“The local Church in Israel-Palestine has the responsibility of reminding the Universal Church that Israel-Palestine is an open, festering wound and that the situation cannot be considered normal,” the Commission for Justice and Peace of the Catholic bishops of the Holy Land states in a document issued in Jerusalem on May 14.
An informed source in the Holy Land told America that the 1,000-word text was developed to answer questions of the faithful at home and abroad regarding the question of “normalization” of relations between Israelis and Palestinians, given that there is today a variety of responses to the realities of Israeli statehood and the continuing realities of occupation and discrimination. In parts of the Arab world any contact with Israel or Israelis is condemned as normalization, while in parts of the Western world, the cry for justice of the Palestinian people is deemed terrorism, the source said. The question therefore arises, “where should the Church stand and how can she continue to work for justice and peace?”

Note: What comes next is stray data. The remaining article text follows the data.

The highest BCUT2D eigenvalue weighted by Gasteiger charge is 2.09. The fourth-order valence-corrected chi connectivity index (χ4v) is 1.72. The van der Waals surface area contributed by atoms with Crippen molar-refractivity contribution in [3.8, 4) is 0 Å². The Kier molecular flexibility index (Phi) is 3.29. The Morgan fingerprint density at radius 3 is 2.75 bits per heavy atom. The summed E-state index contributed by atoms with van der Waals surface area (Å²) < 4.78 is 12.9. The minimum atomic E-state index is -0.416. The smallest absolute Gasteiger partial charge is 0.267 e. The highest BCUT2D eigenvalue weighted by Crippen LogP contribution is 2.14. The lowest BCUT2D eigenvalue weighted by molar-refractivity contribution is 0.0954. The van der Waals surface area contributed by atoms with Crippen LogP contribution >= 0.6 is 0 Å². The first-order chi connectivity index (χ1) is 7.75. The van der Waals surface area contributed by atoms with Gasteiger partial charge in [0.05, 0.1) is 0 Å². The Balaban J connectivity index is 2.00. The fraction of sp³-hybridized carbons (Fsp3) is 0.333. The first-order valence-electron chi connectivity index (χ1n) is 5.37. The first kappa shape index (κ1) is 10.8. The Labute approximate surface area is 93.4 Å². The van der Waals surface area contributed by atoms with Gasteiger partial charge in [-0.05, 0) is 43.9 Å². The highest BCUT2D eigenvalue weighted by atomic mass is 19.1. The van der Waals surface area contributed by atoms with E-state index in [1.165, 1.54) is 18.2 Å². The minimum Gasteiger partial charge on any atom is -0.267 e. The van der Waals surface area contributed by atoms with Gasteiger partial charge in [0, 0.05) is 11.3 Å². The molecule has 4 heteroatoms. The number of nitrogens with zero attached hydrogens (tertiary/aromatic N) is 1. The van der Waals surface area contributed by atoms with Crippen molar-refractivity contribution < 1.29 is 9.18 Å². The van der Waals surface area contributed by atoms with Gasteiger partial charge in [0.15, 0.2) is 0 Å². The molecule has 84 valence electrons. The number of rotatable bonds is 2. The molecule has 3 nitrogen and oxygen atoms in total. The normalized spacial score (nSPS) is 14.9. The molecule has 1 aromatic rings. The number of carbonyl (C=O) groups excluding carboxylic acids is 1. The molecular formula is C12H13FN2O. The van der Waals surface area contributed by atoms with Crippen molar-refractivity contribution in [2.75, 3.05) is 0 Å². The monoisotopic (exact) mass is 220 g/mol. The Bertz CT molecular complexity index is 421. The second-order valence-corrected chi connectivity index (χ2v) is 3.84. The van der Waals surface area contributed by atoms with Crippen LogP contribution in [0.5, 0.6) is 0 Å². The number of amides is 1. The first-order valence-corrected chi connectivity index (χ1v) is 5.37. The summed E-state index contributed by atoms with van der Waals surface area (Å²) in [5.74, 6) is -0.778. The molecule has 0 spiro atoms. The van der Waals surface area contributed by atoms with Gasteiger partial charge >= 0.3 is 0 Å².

The document seeks to answer this question from the perspective of the local church in Israel and Palestine. Significantly, it states that “in both societies, Israeli and Palestinian, the life of the Palestinians is far from normal and acting ‘as if’ things were normal ignores the violation of fundamental human rights.” It underlines the fact that “the Church can never ignore injustice ‘as if’ all is well but rather is obligated to speak out, resist evil and work tirelessly for change. Like the prophets of old, the Church, a prophetic body, points out injustice and denounces it.”